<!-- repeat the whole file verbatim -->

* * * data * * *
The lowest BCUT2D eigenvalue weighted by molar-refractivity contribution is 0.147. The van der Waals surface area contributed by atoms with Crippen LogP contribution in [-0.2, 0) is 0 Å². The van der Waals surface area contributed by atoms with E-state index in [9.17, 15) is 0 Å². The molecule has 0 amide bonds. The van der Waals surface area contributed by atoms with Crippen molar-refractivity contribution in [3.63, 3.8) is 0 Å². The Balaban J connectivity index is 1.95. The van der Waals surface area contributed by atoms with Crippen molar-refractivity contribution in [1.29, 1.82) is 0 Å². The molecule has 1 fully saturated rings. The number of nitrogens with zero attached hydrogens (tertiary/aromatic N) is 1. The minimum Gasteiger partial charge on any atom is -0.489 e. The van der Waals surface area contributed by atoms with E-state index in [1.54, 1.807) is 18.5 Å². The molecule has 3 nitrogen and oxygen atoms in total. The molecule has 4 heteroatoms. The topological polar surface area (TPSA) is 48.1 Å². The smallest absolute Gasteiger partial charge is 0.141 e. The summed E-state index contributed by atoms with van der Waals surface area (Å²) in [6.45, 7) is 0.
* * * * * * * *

The lowest BCUT2D eigenvalue weighted by molar-refractivity contribution is 0.147. The van der Waals surface area contributed by atoms with Crippen LogP contribution in [-0.2, 0) is 0 Å². The van der Waals surface area contributed by atoms with E-state index in [9.17, 15) is 0 Å². The molecule has 0 amide bonds. The van der Waals surface area contributed by atoms with Crippen molar-refractivity contribution in [3.63, 3.8) is 0 Å². The Balaban J connectivity index is 1.95. The van der Waals surface area contributed by atoms with Crippen molar-refractivity contribution in [1.29, 1.82) is 0 Å². The molecule has 1 fully saturated rings. The number of nitrogens with zero attached hydrogens (tertiary/aromatic N) is 1. The minimum Gasteiger partial charge on any atom is -0.489 e. The van der Waals surface area contributed by atoms with E-state index in [1.54, 1.807) is 18.5 Å². The molecule has 3 nitrogen and oxygen atoms in total. The molecule has 4 heteroatoms. The topological polar surface area (TPSA) is 48.1 Å². The smallest absolute Gasteiger partial charge is 0.141 e. The summed E-state index contributed by atoms with van der Waals surface area (Å²) in [6.45, 7) is 0.